Baltimore was in a celebratory mood when it hosted the 33rd Annual Symposium on Sea Turtle Biology and Conservation from 2-8 February 2013. Keeping to plan, the Baltimore Ravens football club won the NFL Superbowl XLVII in honour of the international gathering.
Adhering to a traditional formula, the symposium consisted of specialised workshops, oral presentation sessions, poster displays, and various other side meetings and events. The theme of the symposium was ôconnectionsö, which aptly describes one of the symposiumĺs important functions of bringing people together from all corners of the globe.
There were not so many attendees from the IOSEA region – perhaps owing to the long distance, cost of travel and other factors. Nevertheless, the turn-out for the half-day Indian Ocean – South-East Asia regional workshop was quite respectable, considering that the timing coincided with similar gatherings for the Africa, East Asia, and Pacific Islands regions. All in all there were about 25 participants from at least 15 countries of the IOSEA region: Australia, Bangladesh, China, France, Kenya, India, Indonesia, Malaysia, Philippines, Seychelles, Sri Lanka, Tanzania, United Arab Emirates, United Kingdom and United States.
After a brief introduction by Lalith Ekanayake (Turtle Conservation Project – Sri Lanka), 7-8 invited presentations focused on developments concerning particular areas/activities around the region, followed by a general discussion of important issues relevant to marine turtle conservation.
Teri Shore gave an overview of major LNG projects under development in Australia with significant actual or potential impacts on marine turtles. Jeff Miller previewed an analysis he had nearly completed which hopefully will provide direction for future IOSEA technical support and capacity-building activities. Nick Pilcher presented preliminary results of a multi-year hawksbill satellite tracking project in the Gulf, which revealed fascinating and unexpected insights into the migratory behaviour of the study animals. Alan Rees reported that he had recently assumed the role of regional MTSG Vice-Chair for the Middle East; in that new capacity, he hoped to stimulate closer collaboration with IOSEA.
Creusa ‘Teta’ Hitipeuw gave an update on leatherback turtle conservation in Indonesia, including online campaigns that sought to influence peoples’ consumptive behaviour. Mariana Fuentes reported on a new phase of turtle-climate change research in Australia, which is looking into the adaptive capacity of sea turtles, potential geographical shifts and factors influencing resilience. Whereas earlier work on climate change impacts focused mainly on green turtles, other species (e.g. loggerheads and flatbacks in Western Australia) are also being studied. Shwetal Shah described the work of the Prakruti Nature Club, based in Gujarat, India, which concerns itself with a wide range of wildlife conservation activities.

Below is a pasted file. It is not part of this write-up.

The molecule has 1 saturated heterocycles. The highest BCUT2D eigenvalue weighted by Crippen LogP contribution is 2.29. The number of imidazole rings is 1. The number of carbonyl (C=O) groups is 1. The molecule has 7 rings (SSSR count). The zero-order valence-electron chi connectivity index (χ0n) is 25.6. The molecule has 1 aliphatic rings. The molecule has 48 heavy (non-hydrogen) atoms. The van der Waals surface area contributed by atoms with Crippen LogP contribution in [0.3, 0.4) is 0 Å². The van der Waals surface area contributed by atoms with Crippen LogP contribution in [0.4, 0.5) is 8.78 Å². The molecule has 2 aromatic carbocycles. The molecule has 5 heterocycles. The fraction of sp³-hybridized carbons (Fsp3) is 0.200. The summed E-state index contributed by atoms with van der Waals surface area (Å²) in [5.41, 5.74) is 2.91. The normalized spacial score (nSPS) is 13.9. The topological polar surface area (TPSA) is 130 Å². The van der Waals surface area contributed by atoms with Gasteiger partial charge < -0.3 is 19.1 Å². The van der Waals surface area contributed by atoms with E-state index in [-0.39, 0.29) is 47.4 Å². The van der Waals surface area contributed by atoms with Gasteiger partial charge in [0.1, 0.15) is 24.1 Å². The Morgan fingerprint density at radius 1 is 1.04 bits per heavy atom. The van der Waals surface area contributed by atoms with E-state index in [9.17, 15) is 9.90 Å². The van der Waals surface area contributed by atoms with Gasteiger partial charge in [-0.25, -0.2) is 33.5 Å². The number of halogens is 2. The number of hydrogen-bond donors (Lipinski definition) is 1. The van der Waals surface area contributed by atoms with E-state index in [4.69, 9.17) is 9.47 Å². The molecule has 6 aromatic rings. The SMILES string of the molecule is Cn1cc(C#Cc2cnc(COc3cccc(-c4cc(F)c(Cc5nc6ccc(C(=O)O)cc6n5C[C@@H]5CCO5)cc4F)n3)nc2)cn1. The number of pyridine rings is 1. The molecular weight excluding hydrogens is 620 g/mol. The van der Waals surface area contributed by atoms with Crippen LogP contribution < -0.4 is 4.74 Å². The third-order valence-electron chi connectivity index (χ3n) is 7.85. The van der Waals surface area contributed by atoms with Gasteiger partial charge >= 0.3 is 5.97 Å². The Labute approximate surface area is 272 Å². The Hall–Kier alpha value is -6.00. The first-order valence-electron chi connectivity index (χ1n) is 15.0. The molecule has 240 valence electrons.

Andrea Phillott, co-editor of the Indian Ocean Turtle Newsletter, appealed for contributions to the twice-yearly publication; and drew attention to an ongoing study documenting turtle hatcheries around the region. Douglas Hykle reported on developments under the IOSEA Marine Turtle MoU over the past year, notably the ongoing work related to the IOSEA Site Network, workshops and training activities, and further development of useful tools on the IOSEA website.
In the discussion that followed, several issues were raised of general or specific importance to the conservation of marine turtles in the Indian Ocean, including:
- Ongoing illegal take of turtles in South-East Asian waters (by Chinese fishers) and a relatively new phenomenon of turtles being stockpiled by local collaborators for eventual sale to Chinese buyers;
- Potential for study of sea turtle epibionts and fibropapillomas in the region (topic introduced by Triet Truong);
- Conflicts (and complementarities) between tourism and sea turtle conservation;
- Proliferation of unregulated hatchery operations around the region, as a preferred avenue for ‘demonstrable’ turtle conservation, even in the absence of demonstrated conservation benefit.
The main symposium was divided into a series of sessions dealing with the themes of: Social, Economic and Cultural Studies; In-Water Biology; Conservation, Management and Policy; Fisheries and Threats; Population Biology and Monitoring; and Education, Outreach and Advocacy.
The main themes were echoed in the large poster session that ran throughout the week, and which included informative posters from Bangladesh, France (La Réunion), India, Indonesia, Kenya, Maldives, Oman, Papua New Guinea, and Sri Lanka.
As is typical, the symposium provided ample opportunity for networking in the margins, including catching up with the two IOSEA Advisory Committee members who were present in Baltimore (Jeff Miller and Manjula Tiwari). A side-meeting with Aimee Leslie (WWF) and Marina Antonopoulou (Emirates Wildlife Society – WWF) was especially productive and covered several areas of mutual interest including: governmental responses to illegal turtle trade in South-East Asia; an “Adaptation to Climate Change Toolkit” being revised by WWF for use in Latin America/Caribbean (but of potential interest to the IOSEA region as well); introduction of bycatch reduction technology in India; and ongoing developments with the IOSEA Site Network.
The next International Sea Turtle Symposium will be organised somewhat later in the year (reportedly in April 2014) and in a rather warmer climate (New Orleans), which is sure to attract an even larger gathering of turtle enthusiasts from around the globe.